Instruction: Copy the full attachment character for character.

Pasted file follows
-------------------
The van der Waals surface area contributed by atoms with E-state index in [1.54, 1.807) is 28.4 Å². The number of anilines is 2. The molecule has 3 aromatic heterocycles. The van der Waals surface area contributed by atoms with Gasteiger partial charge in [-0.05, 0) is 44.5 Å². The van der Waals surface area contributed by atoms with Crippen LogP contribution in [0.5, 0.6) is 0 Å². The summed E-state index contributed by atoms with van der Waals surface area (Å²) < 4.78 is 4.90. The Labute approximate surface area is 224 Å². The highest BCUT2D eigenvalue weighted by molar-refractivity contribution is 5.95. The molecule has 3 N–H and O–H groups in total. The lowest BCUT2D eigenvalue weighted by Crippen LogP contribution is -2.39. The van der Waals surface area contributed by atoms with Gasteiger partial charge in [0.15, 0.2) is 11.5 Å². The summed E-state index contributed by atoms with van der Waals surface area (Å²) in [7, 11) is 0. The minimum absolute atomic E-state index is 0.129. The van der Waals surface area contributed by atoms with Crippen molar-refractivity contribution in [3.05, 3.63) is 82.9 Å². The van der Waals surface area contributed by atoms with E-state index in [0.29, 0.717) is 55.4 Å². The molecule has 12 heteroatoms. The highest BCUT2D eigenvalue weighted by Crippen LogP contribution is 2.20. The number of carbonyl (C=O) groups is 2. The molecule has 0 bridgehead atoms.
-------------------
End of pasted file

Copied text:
The van der Waals surface area contributed by atoms with E-state index in [1.54, 1.807) is 28.4 Å². The number of anilines is 2. The molecule has 3 aromatic heterocycles. The van der Waals surface area contributed by atoms with Gasteiger partial charge in [-0.05, 0) is 44.5 Å². The van der Waals surface area contributed by atoms with Crippen LogP contribution in [0.5, 0.6) is 0 Å². The summed E-state index contributed by atoms with van der Waals surface area (Å²) < 4.78 is 4.90. The Labute approximate surface area is 224 Å². The highest BCUT2D eigenvalue weighted by molar-refractivity contribution is 5.95. The molecule has 3 N–H and O–H groups in total. The lowest BCUT2D eigenvalue weighted by Crippen LogP contribution is -2.39. The van der Waals surface area contributed by atoms with Gasteiger partial charge in [0.15, 0.2) is 11.5 Å². The summed E-state index contributed by atoms with van der Waals surface area (Å²) in [7, 11) is 0. The minimum absolute atomic E-state index is 0.129. The van der Waals surface area contributed by atoms with Crippen molar-refractivity contribution in [3.05, 3.63) is 82.9 Å². The van der Waals surface area contributed by atoms with E-state index in [0.29, 0.717) is 55.4 Å². The molecule has 12 heteroatoms. The highest BCUT2D eigenvalue weighted by Crippen LogP contribution is 2.20. The number of carbonyl (C=O) groups is 2. The molecule has 0 bridgehead atoms.